But, in all seriousness, the architectural views were pretty spectacular. From lush landscapes to crisp corners, each stop was full of awe and information streaming directly from our professors. 

So here's to looking up at ceilings like these, and looking forward to more Spain posts - oh yes, there's more. 

Xx, Maia

Barcelona Day 2:

  • Museu Nacional d’art de Catalunya

  • Ludwig Mies Van der Rohe Foundation, Barcelona Pavilion

  • Picasso Museum

  • Gothic Quarter: Cathedral, Las Ramblas


Madrid Day 3:

  • Descalzas Reales Convent

  • Prado Museum


Toledo Day 4:

  • Toledo Cathedral

  • Mezquita del Cristo de la Luz

  • Santo Tormé

  • Santa Maria La Blanca

  • El Tránsito


A Spanish Revival & Gaudí's Barcelona


Though Spanish Revival is a beast of it's own, I'm poaching its credible title to announce this Mod & Bean comeback - one of perhaps epic proportions (I'm talking travel photos galore). Though not as much pomp but definitely a lot of circumstance prevented me from keeping up a few weeks worth of Mod Mondays, much like Gossip Girl, I'm back and better than ever - sans the digital tormenting, of course.

I present to you the first of several installations reporting on the art, the architecture, and the adventures of 10 days in Spain, generously afforded by the History of Art & Architecture Department at Harvard for the sophomore concentrators.

Adventures included days spent at the Prado and Reina Sofia (before and after public hours, wow!), trips to every grand Cathedral, Mosque, and Synagogue imaginable to celebrate Spain's convivencia, and scaling these skyscrapers for behind the scenes aerial views of Spain.

For ease of photo upload and narrative arch, I have broken down this trip regionally, focusing on the major cities of Barcelona, Madrid, and Sevilla as the anchors of the posts. Each post will deliver sites and stories from that spot, including the itineraries of those days at the end for more specific citations. Today's post? A review of Gaudí's Barcelona - a visionary known for his gargantuan and fantastical structures that manage to consume you and transport you into another universe. Though we viewed images of his work throughout the whole semester in class, nothing could compare to the overwhelming nature of approaching one of these curvilinear structures and instantly feeling like both an alien and an ant inside. I'm not saying that the sleep deprivation from the day's travel helped to make these buildings trippier, but I'm also not not saying it.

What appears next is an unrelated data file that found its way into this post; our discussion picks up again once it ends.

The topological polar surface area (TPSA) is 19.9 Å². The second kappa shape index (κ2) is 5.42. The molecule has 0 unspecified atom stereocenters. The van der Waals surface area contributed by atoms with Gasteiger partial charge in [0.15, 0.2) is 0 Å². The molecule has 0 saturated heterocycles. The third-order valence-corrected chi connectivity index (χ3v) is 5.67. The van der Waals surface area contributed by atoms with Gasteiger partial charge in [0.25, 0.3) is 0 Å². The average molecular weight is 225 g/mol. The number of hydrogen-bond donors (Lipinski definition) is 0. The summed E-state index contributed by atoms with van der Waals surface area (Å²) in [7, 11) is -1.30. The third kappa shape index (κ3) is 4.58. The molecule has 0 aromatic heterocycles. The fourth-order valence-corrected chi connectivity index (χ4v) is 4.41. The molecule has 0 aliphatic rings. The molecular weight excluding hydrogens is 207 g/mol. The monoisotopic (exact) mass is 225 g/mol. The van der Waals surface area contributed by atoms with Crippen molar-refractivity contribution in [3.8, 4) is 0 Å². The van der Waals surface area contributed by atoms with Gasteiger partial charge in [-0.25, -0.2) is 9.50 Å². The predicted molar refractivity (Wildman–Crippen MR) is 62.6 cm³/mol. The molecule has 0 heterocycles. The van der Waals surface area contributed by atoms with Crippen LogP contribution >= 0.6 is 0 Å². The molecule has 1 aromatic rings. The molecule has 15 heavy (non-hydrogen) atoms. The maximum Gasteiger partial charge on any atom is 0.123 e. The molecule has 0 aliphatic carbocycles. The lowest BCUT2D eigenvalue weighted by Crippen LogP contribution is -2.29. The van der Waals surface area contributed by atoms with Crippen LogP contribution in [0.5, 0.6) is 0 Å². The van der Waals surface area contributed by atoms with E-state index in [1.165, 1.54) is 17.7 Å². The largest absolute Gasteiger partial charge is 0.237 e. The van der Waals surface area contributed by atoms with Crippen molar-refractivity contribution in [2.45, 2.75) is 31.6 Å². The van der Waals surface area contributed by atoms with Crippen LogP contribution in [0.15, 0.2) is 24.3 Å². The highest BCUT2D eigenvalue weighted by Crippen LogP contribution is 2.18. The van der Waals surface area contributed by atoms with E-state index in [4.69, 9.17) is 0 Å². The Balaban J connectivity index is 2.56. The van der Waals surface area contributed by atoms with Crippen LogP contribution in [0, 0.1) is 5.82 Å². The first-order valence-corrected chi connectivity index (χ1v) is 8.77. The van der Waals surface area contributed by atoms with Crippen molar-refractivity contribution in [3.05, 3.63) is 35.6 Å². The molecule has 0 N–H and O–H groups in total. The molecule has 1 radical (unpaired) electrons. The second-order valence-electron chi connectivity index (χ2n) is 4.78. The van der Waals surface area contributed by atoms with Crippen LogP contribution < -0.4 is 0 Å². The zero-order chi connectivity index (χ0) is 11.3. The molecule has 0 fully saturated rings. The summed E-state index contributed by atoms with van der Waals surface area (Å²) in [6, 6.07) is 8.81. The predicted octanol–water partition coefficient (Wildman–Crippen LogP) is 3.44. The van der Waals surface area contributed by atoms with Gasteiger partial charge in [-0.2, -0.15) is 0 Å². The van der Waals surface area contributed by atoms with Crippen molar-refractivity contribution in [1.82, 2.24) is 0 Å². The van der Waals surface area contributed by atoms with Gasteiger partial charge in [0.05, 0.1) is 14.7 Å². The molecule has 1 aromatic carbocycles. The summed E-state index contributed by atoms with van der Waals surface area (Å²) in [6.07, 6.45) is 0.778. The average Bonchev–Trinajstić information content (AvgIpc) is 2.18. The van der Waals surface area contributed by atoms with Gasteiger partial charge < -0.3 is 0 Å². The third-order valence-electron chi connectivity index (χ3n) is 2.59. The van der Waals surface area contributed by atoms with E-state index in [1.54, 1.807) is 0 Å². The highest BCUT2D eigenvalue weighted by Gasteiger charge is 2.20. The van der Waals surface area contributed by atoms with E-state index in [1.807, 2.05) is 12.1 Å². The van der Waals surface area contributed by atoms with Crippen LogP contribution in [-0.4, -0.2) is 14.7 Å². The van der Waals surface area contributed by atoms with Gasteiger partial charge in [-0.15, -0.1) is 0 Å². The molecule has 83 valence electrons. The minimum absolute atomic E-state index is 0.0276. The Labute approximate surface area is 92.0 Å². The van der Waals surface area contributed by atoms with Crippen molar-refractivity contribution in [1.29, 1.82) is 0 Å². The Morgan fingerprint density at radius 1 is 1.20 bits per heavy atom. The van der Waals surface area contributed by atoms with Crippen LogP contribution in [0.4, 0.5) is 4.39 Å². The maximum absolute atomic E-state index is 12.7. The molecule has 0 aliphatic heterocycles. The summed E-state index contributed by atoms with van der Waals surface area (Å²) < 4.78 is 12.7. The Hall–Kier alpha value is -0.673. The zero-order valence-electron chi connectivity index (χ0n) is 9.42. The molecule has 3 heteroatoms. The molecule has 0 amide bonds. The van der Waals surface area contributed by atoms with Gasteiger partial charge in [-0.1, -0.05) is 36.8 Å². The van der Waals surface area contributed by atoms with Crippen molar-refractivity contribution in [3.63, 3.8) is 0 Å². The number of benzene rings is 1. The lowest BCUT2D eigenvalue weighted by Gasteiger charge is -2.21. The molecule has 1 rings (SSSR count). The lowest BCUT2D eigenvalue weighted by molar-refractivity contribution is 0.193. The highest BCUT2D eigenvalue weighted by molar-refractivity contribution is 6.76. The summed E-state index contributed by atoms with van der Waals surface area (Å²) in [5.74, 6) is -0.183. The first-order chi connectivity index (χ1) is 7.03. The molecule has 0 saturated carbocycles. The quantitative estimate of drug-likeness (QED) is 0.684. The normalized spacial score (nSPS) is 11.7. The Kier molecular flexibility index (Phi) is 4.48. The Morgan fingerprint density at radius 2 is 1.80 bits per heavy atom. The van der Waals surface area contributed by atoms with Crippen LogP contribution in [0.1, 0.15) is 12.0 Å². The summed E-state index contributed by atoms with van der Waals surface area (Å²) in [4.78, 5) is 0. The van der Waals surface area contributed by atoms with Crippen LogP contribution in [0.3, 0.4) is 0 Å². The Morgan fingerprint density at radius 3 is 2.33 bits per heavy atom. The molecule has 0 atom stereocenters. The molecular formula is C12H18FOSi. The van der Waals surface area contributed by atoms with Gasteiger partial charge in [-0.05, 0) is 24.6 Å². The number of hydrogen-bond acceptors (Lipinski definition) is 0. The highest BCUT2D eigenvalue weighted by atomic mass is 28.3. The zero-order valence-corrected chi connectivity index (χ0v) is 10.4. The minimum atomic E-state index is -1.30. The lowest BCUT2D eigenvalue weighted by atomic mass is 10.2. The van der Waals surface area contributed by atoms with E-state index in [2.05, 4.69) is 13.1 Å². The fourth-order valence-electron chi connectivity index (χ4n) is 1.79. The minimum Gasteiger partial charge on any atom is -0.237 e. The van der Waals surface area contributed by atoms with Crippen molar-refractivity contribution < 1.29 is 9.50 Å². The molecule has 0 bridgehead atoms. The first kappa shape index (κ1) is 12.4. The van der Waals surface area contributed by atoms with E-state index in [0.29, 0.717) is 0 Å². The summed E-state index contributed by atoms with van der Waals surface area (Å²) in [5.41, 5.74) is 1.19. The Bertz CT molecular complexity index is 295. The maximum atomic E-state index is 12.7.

Fresh off the plane we slipped into Casa Milá, passing my personal favorite, House of Bones (Casa Batlló) on the way. At each stop, we usually had some peer presentations, so don't just think we're nerds who carry books to every site we saw, we had to do that ;) 

For Casa Milá, roof access was available to all those curious - and what a curious sight indeed:

From a peak we went to a valley, Parque Güell  to be exact, where I marveled at the colorful nature of humans when you zoom out and see them as "sprinkles on the ice cream of life" (to quote my insta caption that day). 

To finish this bit of exploration, we ended with the un-finished Sagrada Familia: a Cathedral of colossal stature.

As we all looked up, and spent the week doing so, you can look forward to plenty more jaw-dropping views and typical shenanigans in the days to come. 

Welcome back!

Xx, Maia

Barcelona Day 1:

  • Casa Milá (La Pedrera)
  • Parque Güell 
  • Sagrada Familia